KOMMERSANT: In other words, the Ukrainian crisis is the result of the confrontation between Russia and the United States?

GEORGE FRIEDMAN: Here you have two countries: one wants a Ukraine that is neutral. The other wants Ukraine to form part of a line of containment against Russian expansion. One cannot say that one party is mistaken: both are acting based on their national interests. It's just that these interests don't jive.

For the Americans, as I have said, it's important to prevent the emergence of a hegemon in Europe. But recently the U.S. has begun to worry about Russia's potential and its intentions. Russia is beginning to move from the defensive position that it has held since 1992 in the direction of the restoration of its influence. It's a matter of the fundamental divergence of the national interests of two great powers.

KOMMERSANT: What actions on the Russian side could have caused the United States to become wary?

GEORGE FRIEDMAN: Russia had begun to take certain steps that the United States considered unacceptable. Primarily in Syria. It was there that Russians demonstrated to the Americans that they are capable of influencing processes in the Middle East. And the US has enough problems in that part of the world already without the Russians.

Russians intervened in the process in the Middle East among other reasons because they had hoped to get leverage to influence US policy in other areas. But they miscalculated. The United States thought that it was Russia's intent to harm them. It is in this context that we should be evaluating the events in Ukraine. The Russians, apparently, simply have not calculated how seriously the US side might perceive their actions or the extent to which they can easily find countermeasures. It was in this situation that the United States took a look at Russia and thought about what it wants to see happen least of all: instability in Ukraine.

KOMMRERSANT: So you think Ukraine is a form of revenge for Syria?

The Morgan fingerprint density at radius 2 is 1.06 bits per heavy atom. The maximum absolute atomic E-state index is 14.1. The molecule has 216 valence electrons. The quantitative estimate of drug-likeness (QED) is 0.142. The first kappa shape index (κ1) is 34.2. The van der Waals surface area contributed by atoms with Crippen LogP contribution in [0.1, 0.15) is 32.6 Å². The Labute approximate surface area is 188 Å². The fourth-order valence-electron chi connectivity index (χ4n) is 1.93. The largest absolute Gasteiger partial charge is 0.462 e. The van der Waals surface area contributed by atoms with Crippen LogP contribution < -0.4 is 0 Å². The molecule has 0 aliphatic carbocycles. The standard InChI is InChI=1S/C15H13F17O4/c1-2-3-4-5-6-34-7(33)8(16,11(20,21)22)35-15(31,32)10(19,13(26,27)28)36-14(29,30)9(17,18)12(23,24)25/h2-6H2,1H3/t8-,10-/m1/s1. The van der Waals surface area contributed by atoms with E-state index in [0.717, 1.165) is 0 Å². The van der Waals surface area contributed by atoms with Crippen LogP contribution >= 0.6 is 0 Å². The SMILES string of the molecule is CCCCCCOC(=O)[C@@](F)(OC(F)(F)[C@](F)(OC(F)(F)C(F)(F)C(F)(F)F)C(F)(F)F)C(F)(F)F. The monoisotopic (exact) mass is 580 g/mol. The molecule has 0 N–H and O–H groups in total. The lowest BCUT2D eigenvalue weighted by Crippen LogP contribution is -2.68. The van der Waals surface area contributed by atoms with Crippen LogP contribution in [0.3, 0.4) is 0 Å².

GEORGE FRIEDMAN: No, not revenge. But Russian intervention in the process in Syria, while the United States was still addressing the problems in Iraq, and was in negotiations with Iran ... In Washington, many people have the impression that Russian want to destabilize the already fragile US position in the Middle East - a region that is of key importance for America.

About this question there were two different points of views in Washington: that the Russian were just fooling around, or that they have found a weak point of the US and were trying to take advantage of it. I'm not saying that Russia's intervention in the Syrian conflict was the cause of the Ukrainian crisis, that would be a stretch. But this intervention tipped the balance of opinion in Washington in the direction of the opinion that Russian is a problem. And in that case what does one do? Not confront them in the Middle East. Better to pull their attention away to a problem in some other region.

The Syrian angle is interesting. I never saw any reason why the USA should take an interest in Syria, whose very cruel government has been a Russian ally and satellite since the 1960s. 

The Al Qaeda people whom the Americans and the Financial Times back are just as cruel. I can't see any big reason why American interests are at stake in the Middle East, in fact, once the Cold War ended. 

Nor, if it comes to that, do I see that the Saudis who are invading Yemen are noticeably better than the autocrat who rules Russia.

Probably a new Cold War is beginning. I am not convinced that the old one served much purpose (George Kennan thought this) though containment of the Soviet Bloc did (the policy he advised in his Long Telegram in February 1946.

1 comment:

  1. Interesting post, though it raises more questions than it answers!